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The World’s Top Overland Routes

The World’s Top Overland Routes

- May 20, 2023

You know the feeling – you’ve spent a few days away exploring the wilderness and now wanderlust has set in. Perhaps it’s time for a sabbatical or long leave? Or if you are feeling really brave then why not pack in the job, sell the house, take the kids out of school and hit the world’s overland trails for several months or even years. But where to go? ​


When you speak to people who overland for a living – people such as Kingsley Holgate, Ron Moon or Graeme Bell – their faces light up when their talk turns to their personal bucket list of overland trails or routes. ​

We’re not sure what those guys would suggest, but here’s our list of epic overland trails: ​


© Craig Kolesky

Cape Town to Cairo ​

No other continent possesses the allure of Africa. The people, wildlife, suspension-challenging tracks and wide-open spaces make it an overlander’s paradise. And African adventures don’t come bigger than the drive from Cape Town in the south to Cairo, Egypt, at the top of the continent. The easiest route takes you through Tanzania, Kenya, Ethiopia and Sudan while more adventurous souls prefer the route along the west coast of Africa. Before undertaking an epic journey like this, here are a few important things to consider.


Simpson Desert, Australia ​

The Simpson Desert is big: 55,000 square miles big. It’s also the largest parallel dune desert in the world. To cross its 1136 dunes takes a minimum of four days, so a well-prepared 4x4 is essential – take ample water supplies, because help can take days to reach you, should you have a problem. Spend a night or two at the Dalhousie Hot Springs before starting the crossing and be sure to try the tasty camel pies at the Birdsville Bakery. A highlight of your Simpson journey is when you reach the summit of the Big Red dune, at the end of the trail. Don’t get caught without water in the desert. Front Runner’s 20 or 42 litre Pro Water Tank will help you do just that. ​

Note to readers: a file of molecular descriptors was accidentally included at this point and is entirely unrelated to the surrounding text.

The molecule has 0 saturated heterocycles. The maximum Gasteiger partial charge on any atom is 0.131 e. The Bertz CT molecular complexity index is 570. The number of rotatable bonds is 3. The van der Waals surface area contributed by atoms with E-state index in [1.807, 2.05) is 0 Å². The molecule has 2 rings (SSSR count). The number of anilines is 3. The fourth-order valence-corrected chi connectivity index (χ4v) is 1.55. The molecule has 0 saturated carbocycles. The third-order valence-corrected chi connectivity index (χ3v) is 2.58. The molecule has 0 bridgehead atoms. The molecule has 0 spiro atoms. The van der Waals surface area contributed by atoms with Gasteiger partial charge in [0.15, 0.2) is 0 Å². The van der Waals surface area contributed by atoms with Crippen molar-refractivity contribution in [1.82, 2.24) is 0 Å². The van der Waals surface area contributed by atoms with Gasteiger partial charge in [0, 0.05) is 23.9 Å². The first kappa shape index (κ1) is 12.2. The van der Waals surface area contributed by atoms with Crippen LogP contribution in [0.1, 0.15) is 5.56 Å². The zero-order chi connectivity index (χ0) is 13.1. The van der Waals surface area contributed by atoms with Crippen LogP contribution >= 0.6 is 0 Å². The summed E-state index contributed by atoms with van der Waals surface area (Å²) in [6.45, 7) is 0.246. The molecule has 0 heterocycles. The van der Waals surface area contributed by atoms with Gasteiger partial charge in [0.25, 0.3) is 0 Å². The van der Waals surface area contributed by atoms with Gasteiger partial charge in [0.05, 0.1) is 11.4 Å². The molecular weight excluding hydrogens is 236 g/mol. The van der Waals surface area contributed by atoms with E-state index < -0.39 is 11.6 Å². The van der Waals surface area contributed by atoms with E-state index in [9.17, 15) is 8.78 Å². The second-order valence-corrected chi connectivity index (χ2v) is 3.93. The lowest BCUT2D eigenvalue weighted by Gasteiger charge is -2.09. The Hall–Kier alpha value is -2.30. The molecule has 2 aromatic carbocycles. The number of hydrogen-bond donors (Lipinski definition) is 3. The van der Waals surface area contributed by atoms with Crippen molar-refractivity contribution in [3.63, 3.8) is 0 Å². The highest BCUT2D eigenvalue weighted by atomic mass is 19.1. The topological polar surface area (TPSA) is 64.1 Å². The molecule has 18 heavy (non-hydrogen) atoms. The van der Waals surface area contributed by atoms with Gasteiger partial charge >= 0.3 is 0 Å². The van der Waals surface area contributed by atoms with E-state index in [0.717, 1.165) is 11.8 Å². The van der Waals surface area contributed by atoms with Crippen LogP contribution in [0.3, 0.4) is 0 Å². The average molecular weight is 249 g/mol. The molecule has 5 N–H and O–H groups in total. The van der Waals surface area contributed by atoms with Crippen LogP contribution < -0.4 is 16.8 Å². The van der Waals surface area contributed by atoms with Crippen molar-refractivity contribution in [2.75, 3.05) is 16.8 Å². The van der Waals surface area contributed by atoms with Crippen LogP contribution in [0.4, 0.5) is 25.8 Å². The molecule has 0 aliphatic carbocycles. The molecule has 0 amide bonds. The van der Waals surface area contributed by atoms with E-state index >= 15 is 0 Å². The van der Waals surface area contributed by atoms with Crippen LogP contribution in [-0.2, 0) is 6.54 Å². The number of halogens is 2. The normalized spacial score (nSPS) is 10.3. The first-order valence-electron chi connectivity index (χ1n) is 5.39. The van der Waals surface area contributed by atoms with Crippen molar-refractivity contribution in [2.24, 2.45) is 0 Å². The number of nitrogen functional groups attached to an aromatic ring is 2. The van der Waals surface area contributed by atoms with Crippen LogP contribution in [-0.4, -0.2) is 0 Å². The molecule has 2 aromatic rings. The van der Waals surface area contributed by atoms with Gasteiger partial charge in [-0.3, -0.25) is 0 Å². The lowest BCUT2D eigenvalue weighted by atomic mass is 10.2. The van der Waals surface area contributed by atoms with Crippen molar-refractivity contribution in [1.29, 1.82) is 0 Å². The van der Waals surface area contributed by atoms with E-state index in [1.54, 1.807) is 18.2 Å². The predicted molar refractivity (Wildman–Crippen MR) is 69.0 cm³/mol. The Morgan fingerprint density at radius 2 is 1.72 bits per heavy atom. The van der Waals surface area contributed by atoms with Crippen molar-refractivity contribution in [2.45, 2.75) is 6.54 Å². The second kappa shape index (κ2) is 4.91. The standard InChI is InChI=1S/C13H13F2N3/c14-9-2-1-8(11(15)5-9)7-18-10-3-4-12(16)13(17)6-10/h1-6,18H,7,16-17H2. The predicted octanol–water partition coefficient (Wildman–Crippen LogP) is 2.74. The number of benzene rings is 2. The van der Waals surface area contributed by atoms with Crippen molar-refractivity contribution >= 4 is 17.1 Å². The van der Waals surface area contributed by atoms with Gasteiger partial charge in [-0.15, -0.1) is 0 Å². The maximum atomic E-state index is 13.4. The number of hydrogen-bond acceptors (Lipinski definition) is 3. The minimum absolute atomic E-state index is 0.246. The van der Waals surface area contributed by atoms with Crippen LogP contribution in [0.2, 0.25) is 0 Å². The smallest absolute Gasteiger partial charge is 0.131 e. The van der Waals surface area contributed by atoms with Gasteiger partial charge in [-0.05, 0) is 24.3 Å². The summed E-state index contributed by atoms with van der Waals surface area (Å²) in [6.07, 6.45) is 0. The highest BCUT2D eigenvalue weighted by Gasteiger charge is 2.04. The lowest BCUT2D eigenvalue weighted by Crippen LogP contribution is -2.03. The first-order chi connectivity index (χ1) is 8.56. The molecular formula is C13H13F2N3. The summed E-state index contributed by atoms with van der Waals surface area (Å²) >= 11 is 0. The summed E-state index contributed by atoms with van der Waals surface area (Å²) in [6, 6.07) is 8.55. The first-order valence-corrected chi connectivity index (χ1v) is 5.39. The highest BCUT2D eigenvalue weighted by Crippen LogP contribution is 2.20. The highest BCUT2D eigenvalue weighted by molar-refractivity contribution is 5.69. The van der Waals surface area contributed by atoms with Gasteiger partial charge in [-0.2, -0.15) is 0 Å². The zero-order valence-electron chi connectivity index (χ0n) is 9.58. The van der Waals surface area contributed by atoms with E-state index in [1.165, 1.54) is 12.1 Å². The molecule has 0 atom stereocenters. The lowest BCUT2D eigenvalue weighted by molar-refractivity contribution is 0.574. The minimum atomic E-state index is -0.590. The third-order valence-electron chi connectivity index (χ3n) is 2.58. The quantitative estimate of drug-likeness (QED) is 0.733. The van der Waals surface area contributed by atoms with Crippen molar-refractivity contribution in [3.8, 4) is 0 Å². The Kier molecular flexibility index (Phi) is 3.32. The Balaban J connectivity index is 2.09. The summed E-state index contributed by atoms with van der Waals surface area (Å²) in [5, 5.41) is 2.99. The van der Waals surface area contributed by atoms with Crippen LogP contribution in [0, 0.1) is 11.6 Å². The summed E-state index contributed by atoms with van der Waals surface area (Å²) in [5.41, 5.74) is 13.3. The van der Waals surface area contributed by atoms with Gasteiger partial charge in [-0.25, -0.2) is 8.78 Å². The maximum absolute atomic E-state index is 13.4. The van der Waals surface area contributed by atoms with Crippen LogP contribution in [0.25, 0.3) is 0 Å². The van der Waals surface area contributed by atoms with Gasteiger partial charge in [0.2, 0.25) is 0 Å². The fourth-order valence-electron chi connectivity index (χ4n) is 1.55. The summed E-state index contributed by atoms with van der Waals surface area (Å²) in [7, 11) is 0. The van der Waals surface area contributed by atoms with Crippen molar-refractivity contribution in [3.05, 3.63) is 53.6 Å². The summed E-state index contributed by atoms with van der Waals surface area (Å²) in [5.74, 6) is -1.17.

© Dylan Decker

Pan-American Highway ​

The Pan-American Highway is considered by many to be the ultimate road trip. Stretching 17,000 miles, this makes it the world’s ‘longest motorable road’ according to the Guinness Book of World Records. If you drive 350 miles a day, it will take you 50 days to complete. We say take a minimum of six months to do it. ​

The official route includes Mexico, Guatemala, Honduras, Nicaragua, Costa Rica, Panama, Colombia, Ecuador, Peru and Chile. Lots of folk start their trips in Alaska, thereby adding the United States and Canada to that official list. They also like to include Argentina at the end. Famously there is a short section between Colombia and Panama, known as the Darién Gap – you’ll need to ship your vehicle across unless you have a large, highly skilled support team, and heaps of spare parts. ​


© Federico Zampedri

London to Singapore

In 1955 several Oxford and Cambridge university students set off from London in two Land Rovers. Seven months, 12,000 miles and many adventures later, they arrived in Singapore. Expedition member Tim Slessor wrote a book about it called The First Overland , which has since become the inspiration for many an overlanding adventure. In 2019, one of the original Land Rovers from that trek left Singapore to drive back to London. Fittingly, this expedition was called The Last Overland and Alex Bescoby’s book of the same name is worth a read. As you can imagine the expeditions used different routes due to the ever-changing political landscapes. Both were able to visit Singapore, Malaysia, Thailand and Myanmar but for the rest, they took different routes. The First Overland used a more southern route taking in places like India, Pakistan, Iran, Iraq and Syria while the Last Overland used a more northerly route and rather went through Nepal, China and some of the Stans. ​